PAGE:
Saturday, December 10, 2005

The Lesson of Vietnam

Here’s the lesson I take away from Vietnam. Going into a war without the resolve to do whatever it takes to destroy the enemy – going into a war without the goal of winning – is suicidal. If we had followed the advice of General Curtis LeMay and bombed them into the stone age, how many of the 58,000 Americans who died in Vietnam would be alive today? If we had nuked Hanoi in the ‘60s, Vietnam would have become an “Asian tiger” along with the other free countries of Asia instead of a communist slave pen that produced concentration camps and boat people. We did not have the will to do it.

I see the same confusion of purpose in the war against militant Islam that we had in Vietnam. To give an example, there have been reports of American troops in Afghanistan who could see the Taliban in Pakistan, but were unable to pursue them across the border. Is this a serious way to fight a war? Can you imagine General Patton in WWII afraid to cross the border into, say, Yugoslavia because the pragmatists back at the State Department didn’t want to destabilize the region?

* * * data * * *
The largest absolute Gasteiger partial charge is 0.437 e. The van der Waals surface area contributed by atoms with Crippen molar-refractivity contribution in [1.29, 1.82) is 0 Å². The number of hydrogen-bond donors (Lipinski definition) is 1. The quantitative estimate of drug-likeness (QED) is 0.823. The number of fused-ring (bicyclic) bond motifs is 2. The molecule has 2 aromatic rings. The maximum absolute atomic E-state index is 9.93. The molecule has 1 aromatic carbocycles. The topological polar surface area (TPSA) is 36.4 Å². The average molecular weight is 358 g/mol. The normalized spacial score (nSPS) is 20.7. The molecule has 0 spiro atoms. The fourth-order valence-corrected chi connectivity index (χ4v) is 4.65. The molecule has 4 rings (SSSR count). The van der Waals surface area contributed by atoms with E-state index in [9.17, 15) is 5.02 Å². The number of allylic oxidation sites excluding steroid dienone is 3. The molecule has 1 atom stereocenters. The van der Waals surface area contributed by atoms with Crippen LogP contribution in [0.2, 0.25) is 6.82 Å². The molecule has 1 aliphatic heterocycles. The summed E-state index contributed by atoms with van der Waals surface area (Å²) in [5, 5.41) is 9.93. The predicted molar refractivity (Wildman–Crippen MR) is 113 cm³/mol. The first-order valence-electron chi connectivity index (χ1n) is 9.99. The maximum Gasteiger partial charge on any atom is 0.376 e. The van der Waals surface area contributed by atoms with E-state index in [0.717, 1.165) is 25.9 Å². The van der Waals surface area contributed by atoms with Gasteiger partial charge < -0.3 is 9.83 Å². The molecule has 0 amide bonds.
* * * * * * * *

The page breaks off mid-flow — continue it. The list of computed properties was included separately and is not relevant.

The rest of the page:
Or how about the battle of Tora Bora? America, more worried about “world opinion” than doing what it takes to win, tried to use the Northern Alliance, a bunch of Afghani tribes. The Afghanis botched the operation, allowing many of the enemy, including Osama bin Laden, to escape.

When America lets “world opinion” take precedence over doing what it takes to win, then America puts chains on itself. American warriors needlessly die. The enemy lives a day longer. More Americans will die because we do not have the will to win.

As General Sherman approached Atlanta, he was begged to spare the city on humanitarian grounds. He refused. Atlanta burned. War is hell. He understood that sparing Atlanta would allow the enemy to live another day. More of his men would die.

Lack of resolve and confusion of purpose kill more Americans in the long run.

The worst part about fighting a war half-way is not that it is impractical (although it is), but that it betrays moral uncertainty. Our enemy is morally certain that killing Americans is good. Our leaders in Washington, D.C. are wobbly. (This is surely the result of centuries of modern philosophy attacking the idea of moral absolutes and the metaphysical and epistomological foundations of morality.) Moral uncertainty is the surest way to kill a cause.

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